Atoms have a small central nucleus, around which are three electrons.
In an atom, the number of electrons is equal to the number of protons in the nucleus. Atoms have no overall electrical charge.
All atoms of a particular element have the same number of protons. Atoms of different elements have different numbers of protons.
The number of protons in an atom is called its atomic number (proton number).
Electrons occupy the lowest energy level.
Compounds are substances in which atoms of two, or more elements are not just mixed together but chemically combined.
Chemical bonding involves either transferring or sharing electrons in the highest occupied energy levels (shells) of atoms.
When atoms form chemical bonds by transferring electrons, they form ions.
- Atoms that lose electrons become popsitively charged ions.
- Atoms that gain electrons become negatively charged ions.
Ions have the atomic structure of a noble gas (Group 0).
Ions in Sodium Chloride
Ions in Magnesium oxide
Ions in calcium chloride
Covalent bonds in ammonia
Covalent bonds in hydrogen chloride
Covalent bonds in chlorine
Covalent bonds in methane
Covalent bonds in oxygen
Metals and ionic compounds
Metals consist of giant structures of atoms arranged in a regular pattern. The electrons in the highest occupied energy levels (outer shell) of metal atoms are delocalised and so free to move through the whole structure.
An ionic compound is a giant structure of ions. Ionic compounds are held together by strong forces of attraction between oppositely charged ions. These forces act in all directions in the lattice and this is called ionic bonding.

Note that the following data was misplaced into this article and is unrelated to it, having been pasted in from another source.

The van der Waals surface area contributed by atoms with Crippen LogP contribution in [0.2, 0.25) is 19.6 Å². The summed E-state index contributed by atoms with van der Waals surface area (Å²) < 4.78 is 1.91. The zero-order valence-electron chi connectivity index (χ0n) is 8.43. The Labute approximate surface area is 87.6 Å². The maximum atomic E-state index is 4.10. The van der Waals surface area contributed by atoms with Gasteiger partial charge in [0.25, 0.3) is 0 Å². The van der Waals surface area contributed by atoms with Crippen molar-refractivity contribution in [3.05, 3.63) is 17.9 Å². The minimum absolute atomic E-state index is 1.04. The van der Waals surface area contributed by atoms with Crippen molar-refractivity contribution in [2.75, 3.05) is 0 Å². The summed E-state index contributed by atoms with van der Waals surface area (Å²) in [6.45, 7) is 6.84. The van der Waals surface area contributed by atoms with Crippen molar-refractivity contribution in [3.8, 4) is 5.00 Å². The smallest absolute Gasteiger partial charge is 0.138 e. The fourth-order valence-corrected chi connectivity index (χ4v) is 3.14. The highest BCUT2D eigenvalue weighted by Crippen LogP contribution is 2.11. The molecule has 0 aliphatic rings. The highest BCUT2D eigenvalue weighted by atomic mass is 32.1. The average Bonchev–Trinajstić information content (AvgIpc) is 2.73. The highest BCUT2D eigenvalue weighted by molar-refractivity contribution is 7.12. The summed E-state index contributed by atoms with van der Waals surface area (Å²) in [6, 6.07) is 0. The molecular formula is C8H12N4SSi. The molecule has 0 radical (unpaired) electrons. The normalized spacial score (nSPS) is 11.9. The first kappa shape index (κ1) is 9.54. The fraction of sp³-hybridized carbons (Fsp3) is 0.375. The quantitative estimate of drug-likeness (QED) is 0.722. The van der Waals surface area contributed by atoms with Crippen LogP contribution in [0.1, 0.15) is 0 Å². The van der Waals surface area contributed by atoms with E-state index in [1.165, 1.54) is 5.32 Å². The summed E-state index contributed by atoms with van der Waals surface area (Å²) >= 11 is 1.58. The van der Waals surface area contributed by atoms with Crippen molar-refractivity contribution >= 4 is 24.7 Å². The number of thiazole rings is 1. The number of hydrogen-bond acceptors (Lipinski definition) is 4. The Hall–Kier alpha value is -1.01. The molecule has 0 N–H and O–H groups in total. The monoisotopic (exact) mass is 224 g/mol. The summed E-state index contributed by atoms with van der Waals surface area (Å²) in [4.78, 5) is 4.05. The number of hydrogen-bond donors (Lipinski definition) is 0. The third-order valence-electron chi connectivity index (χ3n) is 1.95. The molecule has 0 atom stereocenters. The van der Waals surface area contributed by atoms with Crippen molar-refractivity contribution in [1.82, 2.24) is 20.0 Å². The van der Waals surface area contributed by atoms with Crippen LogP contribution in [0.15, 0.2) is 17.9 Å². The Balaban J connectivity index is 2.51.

Ionic compounds have regular structures (giant ionic lattices) nin which there are strong forces in all directions between oppositely charged ions. These compounds have high melting points and high boiling points.
When melted or dissolved in water, ionic compounds conduct electricity because the ions are free to move and carry the current.
Substances that consist of simple molecules are gases, liquids or solids that have relatively low melting points and boiling points.
Substances that consist of simple molecules only have weak forces between the molecules (intermolecular forces). It is these intermolecular forces that are overcome, not the covalent bonds, when the substance melts or boils.
Substances that consist of simple molecules do not conduct electricity because the molecules do not have an overall electric charge.
Atoms that share electrons can also form giant structures or macromolecules. Diamond and graphite (forms of carbon) and silicon dioxide (silica) are examples of giant covalent structures (lattices) of atoms. All the atoms in these structures are linked to other atoms by strong covalent bonds and so they have very high melting points.
In diamond, each carbon atom forms four covalent bonds with other carbon atoms in a giant covalent structure, so diamond is very hard.
In graphite, each carbon atom bonds to three others, forming layers. The layers are free to slide over each other and so graphite is soft and slippery.
Higher - In graphite, one electron from each carbon atom is delocalised. These delocalised electrons allow graphite to conduct heat and electricity.